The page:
Man who livestreamed Colorado shooting draws criticism

Person being loaded onto stretcher
A person is loaded onto a stretcher after a gunman opened fire at a grocery store Monday in Boulder, Colo.
(Getty Images)

A man who livestreamed the shooting scene at a Boulder, Colo., supermarket Monday afternoon drew sharp criticism from some and praise from others for his actions.

Ten people, including a Boulder police officer, were killed in the attack at the King Soopers grocery store, police said. A suspect is in custody.

Dean Schiller was using his cellphone to record police activity during the active-shooter situation for the YouTube channel of ZFG Videography.


Schiller, whose feed drew more than 30,000 viewers as the scene played out, seemed to be inside an active crime scene and apparently walked by victims. At one point, he filmed a man handcuffed in police custody who was wearing only underwear and appeared to have blood on his leg.

Schiller repeatedly identified himself as a journalist. He was eventually removed from the area, and promptly interviewed by television reporters and other media representatives.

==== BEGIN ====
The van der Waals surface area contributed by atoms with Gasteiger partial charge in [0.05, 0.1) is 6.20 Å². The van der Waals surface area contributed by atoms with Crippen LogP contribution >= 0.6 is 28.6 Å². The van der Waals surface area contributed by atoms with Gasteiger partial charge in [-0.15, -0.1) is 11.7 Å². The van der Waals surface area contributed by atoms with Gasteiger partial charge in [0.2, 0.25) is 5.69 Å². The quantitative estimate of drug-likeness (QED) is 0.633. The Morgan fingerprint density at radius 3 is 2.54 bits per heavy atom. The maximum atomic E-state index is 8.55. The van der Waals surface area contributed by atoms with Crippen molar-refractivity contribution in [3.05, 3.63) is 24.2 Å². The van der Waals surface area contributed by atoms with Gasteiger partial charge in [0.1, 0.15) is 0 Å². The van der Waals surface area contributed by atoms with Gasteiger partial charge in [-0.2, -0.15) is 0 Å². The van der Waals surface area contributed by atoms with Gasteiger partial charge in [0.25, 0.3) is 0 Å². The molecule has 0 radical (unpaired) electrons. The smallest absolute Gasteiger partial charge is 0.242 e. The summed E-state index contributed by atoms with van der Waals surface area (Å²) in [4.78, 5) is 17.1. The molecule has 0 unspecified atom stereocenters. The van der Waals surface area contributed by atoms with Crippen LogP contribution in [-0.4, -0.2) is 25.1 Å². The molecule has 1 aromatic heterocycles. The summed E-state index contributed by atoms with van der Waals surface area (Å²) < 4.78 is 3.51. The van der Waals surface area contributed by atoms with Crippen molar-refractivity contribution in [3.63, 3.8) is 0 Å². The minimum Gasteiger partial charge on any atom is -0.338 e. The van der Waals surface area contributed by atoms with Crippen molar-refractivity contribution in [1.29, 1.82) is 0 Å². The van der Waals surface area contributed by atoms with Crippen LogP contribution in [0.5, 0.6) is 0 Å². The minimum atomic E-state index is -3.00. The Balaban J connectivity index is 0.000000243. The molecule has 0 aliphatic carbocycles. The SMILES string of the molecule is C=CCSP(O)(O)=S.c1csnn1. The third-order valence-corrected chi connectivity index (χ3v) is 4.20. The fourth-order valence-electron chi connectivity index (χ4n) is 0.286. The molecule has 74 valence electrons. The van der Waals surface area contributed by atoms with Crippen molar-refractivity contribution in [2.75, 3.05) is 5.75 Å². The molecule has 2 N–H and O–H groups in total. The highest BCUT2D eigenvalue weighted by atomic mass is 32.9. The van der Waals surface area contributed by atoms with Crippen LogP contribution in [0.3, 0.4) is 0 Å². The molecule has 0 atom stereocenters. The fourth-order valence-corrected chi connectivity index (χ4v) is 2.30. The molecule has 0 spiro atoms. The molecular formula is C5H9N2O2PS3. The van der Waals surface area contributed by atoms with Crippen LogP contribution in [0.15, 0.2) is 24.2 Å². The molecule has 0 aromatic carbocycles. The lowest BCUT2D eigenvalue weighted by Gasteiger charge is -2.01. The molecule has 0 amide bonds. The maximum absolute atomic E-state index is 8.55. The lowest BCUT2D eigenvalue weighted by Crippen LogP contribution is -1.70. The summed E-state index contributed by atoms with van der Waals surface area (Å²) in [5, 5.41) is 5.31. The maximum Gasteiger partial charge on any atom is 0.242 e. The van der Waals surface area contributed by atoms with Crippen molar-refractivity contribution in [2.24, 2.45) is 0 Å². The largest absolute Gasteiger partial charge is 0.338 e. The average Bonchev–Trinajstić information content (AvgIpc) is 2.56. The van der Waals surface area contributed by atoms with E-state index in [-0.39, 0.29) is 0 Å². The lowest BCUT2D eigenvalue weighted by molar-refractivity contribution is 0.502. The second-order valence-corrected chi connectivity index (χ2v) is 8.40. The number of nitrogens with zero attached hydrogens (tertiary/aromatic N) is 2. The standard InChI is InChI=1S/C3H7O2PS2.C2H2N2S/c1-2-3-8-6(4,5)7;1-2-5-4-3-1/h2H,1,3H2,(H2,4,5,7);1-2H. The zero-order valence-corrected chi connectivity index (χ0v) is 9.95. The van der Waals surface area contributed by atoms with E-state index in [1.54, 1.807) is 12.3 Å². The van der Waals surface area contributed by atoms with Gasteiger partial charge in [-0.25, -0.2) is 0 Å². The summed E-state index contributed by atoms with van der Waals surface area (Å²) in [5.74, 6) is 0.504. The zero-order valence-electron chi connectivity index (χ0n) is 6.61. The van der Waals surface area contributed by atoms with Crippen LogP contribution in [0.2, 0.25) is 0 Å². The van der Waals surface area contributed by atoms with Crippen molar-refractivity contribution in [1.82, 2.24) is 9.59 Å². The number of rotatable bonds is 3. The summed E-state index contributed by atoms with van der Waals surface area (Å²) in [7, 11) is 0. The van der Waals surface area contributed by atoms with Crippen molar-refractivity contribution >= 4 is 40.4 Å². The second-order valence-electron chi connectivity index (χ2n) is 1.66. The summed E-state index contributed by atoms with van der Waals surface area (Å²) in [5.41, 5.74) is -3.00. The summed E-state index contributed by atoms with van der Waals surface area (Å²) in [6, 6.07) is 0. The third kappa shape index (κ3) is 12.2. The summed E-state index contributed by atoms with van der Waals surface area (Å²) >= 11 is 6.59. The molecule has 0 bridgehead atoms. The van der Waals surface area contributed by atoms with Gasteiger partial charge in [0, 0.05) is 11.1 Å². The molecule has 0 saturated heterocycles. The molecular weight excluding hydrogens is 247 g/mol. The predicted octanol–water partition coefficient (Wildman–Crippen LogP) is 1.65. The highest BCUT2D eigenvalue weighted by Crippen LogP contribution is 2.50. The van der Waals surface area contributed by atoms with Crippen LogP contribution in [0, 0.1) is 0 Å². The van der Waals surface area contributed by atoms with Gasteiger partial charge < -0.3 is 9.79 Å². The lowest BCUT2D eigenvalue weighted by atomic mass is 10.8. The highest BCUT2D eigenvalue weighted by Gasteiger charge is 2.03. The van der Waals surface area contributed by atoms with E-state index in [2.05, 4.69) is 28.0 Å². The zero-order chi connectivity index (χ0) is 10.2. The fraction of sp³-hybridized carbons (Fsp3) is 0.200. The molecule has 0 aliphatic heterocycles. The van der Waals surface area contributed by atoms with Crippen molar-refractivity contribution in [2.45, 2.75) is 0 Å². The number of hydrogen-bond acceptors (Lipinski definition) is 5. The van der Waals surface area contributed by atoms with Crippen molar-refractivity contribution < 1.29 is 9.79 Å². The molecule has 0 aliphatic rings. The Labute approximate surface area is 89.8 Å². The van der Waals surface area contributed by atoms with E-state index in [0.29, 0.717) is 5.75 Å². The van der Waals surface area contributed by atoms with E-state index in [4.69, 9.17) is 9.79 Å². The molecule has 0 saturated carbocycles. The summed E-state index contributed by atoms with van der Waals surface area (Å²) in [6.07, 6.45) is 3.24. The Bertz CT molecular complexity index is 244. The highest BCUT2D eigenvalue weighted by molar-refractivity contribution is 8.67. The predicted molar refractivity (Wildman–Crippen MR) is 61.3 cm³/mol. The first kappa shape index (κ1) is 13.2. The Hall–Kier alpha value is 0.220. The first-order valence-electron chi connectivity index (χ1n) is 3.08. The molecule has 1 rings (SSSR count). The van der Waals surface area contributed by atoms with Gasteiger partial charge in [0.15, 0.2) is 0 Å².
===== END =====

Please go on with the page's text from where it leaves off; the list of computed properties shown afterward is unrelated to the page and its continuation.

Social media lit up with criticism of the feed, because Schiller appeared to walk by victims without giving aid. He was also criticized for revealing tactical police information that might have been seen by suspects during the unfolding crisis. Authorities asked media outlets not to reveal tactical information.

A shooting at a Colorado supermarket Monday killed 10 people, including a police officer, and a suspect was in custody, authorities said.

Schiller and Jedon Kerr, who describe themselves as citizen journalists, sued the city of Boulder in 2019 after they were arrested and jailed — but never charged — for filming in and around the Boulder County Jail. Their attorney in that lawsuit did not immediately return an email seeking comment about Monday’s events.

The Denver independent weekly newspaper Westword wrote a story about the lawsuit in June 2019 in which it described Schiller as a personal trainer and a police watchdog.

“It was extremely important, though, that we not break any laws or obstruct officers from doing their jobs,” he was quoted as saying.